New Quebec Immigration Regulations will have Cross-Canada Impact



Luis Millan for The Lawyers Weekly

May 14, 2010


More than six years after the federal government cracked down on rogue immigration consultants, the Quebec government is following suit after it recently published draft regulations that will allow only lawyers, notaries and immigration consultants certified by the Canadian Society of Immigration Consultants (CSIC) to represent clients in provincial immigration cases.

But the proposed regulations, though widely lauded for closing a loophole that enabled virtually anyone to pass themself off as an immigration consultant, have raised concerns among immigration practitioners and the Barreau du Québec.

Under the new regulations, which are expected to be in force by this June, consultants will have to be members in good standing of the CSIC, function fluently in French, have an office in Quebec, pass an exam on Quebec's immigration rules and have not breached the province's immigration laws in the previous three years. Also, in a bid to thwart so-called unlicensed ghost agents, immigrants will be required to divulge the name of their immigration consultant.

But while members of the Barreau and the Chambre des notaires du Québec are exempted from the new requirements, the draft regulations are silent over the fate of lawyers from outside the province, prompting immigration lawyer Stephen Green to assert that the regulations "as currently worded" may have the unintended effect of "denying applicants their choice of legal counsel."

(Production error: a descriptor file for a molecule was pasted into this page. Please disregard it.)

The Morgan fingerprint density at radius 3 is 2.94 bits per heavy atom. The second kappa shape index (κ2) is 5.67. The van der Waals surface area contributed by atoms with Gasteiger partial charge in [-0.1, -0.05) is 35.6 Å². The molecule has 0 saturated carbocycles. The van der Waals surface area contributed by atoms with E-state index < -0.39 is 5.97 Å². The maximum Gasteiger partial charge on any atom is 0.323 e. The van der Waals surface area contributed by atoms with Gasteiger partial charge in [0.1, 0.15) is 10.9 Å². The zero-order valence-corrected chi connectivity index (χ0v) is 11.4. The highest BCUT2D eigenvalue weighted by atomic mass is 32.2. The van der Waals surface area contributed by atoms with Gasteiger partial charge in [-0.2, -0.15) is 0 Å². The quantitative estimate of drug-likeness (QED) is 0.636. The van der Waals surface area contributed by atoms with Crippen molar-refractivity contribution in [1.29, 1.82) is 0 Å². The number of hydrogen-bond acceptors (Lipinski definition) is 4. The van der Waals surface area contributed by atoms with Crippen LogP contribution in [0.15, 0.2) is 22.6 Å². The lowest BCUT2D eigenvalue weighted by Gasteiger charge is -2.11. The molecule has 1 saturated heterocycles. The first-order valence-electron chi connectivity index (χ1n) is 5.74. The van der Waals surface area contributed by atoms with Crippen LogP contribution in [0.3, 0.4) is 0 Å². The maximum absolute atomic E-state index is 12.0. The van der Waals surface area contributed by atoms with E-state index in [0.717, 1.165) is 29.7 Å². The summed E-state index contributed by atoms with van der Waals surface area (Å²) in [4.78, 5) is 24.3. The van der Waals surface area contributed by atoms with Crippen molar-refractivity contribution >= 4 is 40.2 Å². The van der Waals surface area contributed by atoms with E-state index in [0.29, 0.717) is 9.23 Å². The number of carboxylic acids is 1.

Toronto immigration lawyer Michael Niren concurs, asserting that the new regulations may lead to "unnecessary hurdles" for experienced licensed immigration lawyers who practise outside of Quebec.

"I don't speak a word in French, don't practise in Quebec, don't have an office in Quebec - and yet we have successfully helped many, many applicants over the past decade navigate through the Quebec immigration system," said Niren of Niren and Associates. "The whole idea behind it is done in good faith, it's just that the way they're doing it is a little bit too restrictive."

It appears that lawyers from outside Quebec who are authorized to practise law within Quebec but who are not strictly speaking members of the Barreau, will have to apply for special authorization in order to assist clients wishing to emigrate to the province - even though Quebec signed the National Mobility Agreement in 2002 and Canada's law societies recently signed the Quebec Mobility Agreement to ensure further mobility of lawyers in Quebec and common law jurisdictions.

The Barreau may provide out-of-province lawyers, on a temporary basis, special authorization to practise law in Quebec for a specific case if they meet certain conditions, namely, if they provide a certificate of good standing from the bar of which the lawyer is a member and provide proof of professional liability insurance showing that the lawyer is insured for services provided in Quebec.

"We commend the Quebec government for trying to regulate immigration consultants, but the difficulty is that the regulation, perhaps in error, seems to exclude lawyers outside of Quebec who are not licensed to practise in Quebec," said Green, chair of the national citizenship and immigration law section of the Canadian Bar Association (CBA). "To obtain special authorization is cumbersome and could lead to unfairness with respect to immigration practitioners."